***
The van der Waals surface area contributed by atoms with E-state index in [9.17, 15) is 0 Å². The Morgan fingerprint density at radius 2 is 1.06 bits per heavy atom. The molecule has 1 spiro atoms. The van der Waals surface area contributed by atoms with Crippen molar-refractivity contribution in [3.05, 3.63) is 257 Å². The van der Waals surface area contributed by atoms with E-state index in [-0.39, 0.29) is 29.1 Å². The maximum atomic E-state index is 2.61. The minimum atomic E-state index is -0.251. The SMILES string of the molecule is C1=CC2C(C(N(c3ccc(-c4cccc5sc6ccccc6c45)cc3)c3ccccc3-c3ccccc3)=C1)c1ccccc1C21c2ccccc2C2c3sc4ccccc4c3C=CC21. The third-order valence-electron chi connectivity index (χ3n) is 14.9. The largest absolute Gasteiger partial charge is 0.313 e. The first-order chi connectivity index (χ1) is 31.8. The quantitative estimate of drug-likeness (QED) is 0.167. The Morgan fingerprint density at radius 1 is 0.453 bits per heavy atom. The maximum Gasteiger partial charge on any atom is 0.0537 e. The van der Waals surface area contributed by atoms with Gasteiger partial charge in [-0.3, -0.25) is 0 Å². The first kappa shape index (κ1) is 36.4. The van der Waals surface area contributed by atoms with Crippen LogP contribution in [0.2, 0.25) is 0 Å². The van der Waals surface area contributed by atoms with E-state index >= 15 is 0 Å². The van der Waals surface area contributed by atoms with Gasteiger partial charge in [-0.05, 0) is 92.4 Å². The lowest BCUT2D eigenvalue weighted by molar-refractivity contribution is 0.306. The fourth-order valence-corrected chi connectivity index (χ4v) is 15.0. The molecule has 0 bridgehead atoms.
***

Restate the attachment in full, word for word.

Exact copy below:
The van der Waals surface area contributed by atoms with E-state index in [9.17, 15) is 0 Å². The Morgan fingerprint density at radius 2 is 1.06 bits per heavy atom. The molecule has 1 spiro atoms. The van der Waals surface area contributed by atoms with Crippen molar-refractivity contribution in [3.05, 3.63) is 257 Å². The van der Waals surface area contributed by atoms with E-state index in [-0.39, 0.29) is 29.1 Å². The maximum atomic E-state index is 2.61. The minimum atomic E-state index is -0.251. The SMILES string of the molecule is C1=CC2C(C(N(c3ccc(-c4cccc5sc6ccccc6c45)cc3)c3ccccc3-c3ccccc3)=C1)c1ccccc1C21c2ccccc2C2c3sc4ccccc4c3C=CC21. The third-order valence-electron chi connectivity index (χ3n) is 14.9. The largest absolute Gasteiger partial charge is 0.313 e. The first-order chi connectivity index (χ1) is 31.8. The quantitative estimate of drug-likeness (QED) is 0.167. The Morgan fingerprint density at radius 1 is 0.453 bits per heavy atom. The maximum Gasteiger partial charge on any atom is 0.0537 e. The van der Waals surface area contributed by atoms with Gasteiger partial charge in [-0.3, -0.25) is 0 Å². The first kappa shape index (κ1) is 36.4. The van der Waals surface area contributed by atoms with Crippen LogP contribution in [0.2, 0.25) is 0 Å². The van der Waals surface area contributed by atoms with E-state index >= 15 is 0 Å². The van der Waals surface area contributed by atoms with Gasteiger partial charge in [-0.05, 0) is 92.4 Å². The lowest BCUT2D eigenvalue weighted by molar-refractivity contribution is 0.306. The fourth-order valence-corrected chi connectivity index (χ4v) is 15.0. The molecule has 0 bridgehead atoms.